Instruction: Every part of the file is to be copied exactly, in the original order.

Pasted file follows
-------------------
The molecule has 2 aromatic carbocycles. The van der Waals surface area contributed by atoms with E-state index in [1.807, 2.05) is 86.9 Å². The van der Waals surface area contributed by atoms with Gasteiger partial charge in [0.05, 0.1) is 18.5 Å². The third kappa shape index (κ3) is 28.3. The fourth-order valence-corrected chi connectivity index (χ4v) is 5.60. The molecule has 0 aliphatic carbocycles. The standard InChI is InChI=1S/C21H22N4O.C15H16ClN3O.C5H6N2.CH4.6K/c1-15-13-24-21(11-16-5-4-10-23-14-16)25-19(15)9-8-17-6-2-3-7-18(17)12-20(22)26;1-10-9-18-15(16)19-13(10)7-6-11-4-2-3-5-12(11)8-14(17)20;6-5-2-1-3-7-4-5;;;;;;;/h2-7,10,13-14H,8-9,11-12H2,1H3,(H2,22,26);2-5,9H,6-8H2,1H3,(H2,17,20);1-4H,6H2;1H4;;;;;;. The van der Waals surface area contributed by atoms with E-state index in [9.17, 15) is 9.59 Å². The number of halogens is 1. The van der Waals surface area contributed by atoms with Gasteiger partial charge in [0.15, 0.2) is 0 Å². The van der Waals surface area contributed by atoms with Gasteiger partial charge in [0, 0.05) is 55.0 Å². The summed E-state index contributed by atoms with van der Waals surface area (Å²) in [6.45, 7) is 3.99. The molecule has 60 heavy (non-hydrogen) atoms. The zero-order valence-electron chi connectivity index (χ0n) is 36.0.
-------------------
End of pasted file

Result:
The molecule has 2 aromatic carbocycles. The van der Waals surface area contributed by atoms with E-state index in [1.807, 2.05) is 86.9 Å². The van der Waals surface area contributed by atoms with Gasteiger partial charge in [0.05, 0.1) is 18.5 Å². The third kappa shape index (κ3) is 28.3. The fourth-order valence-corrected chi connectivity index (χ4v) is 5.60. The molecule has 0 aliphatic carbocycles. The standard InChI is InChI=1S/C21H22N4O.C15H16ClN3O.C5H6N2.CH4.6K/c1-15-13-24-21(11-16-5-4-10-23-14-16)25-19(15)9-8-17-6-2-3-7-18(17)12-20(22)26;1-10-9-18-15(16)19-13(10)7-6-11-4-2-3-5-12(11)8-14(17)20;6-5-2-1-3-7-4-5;;;;;;;/h2-7,10,13-14H,8-9,11-12H2,1H3,(H2,22,26);2-5,9H,6-8H2,1H3,(H2,17,20);1-4H,6H2;1H4;;;;;;. The van der Waals surface area contributed by atoms with E-state index in [9.17, 15) is 9.59 Å². The number of halogens is 1. The van der Waals surface area contributed by atoms with Gasteiger partial charge in [0.15, 0.2) is 0 Å². The van der Waals surface area contributed by atoms with Gasteiger partial charge in [0, 0.05) is 55.0 Å². The summed E-state index contributed by atoms with van der Waals surface area (Å²) in [6.45, 7) is 3.99. The molecule has 60 heavy (non-hydrogen) atoms. The zero-order valence-electron chi connectivity index (χ0n) is 36.0.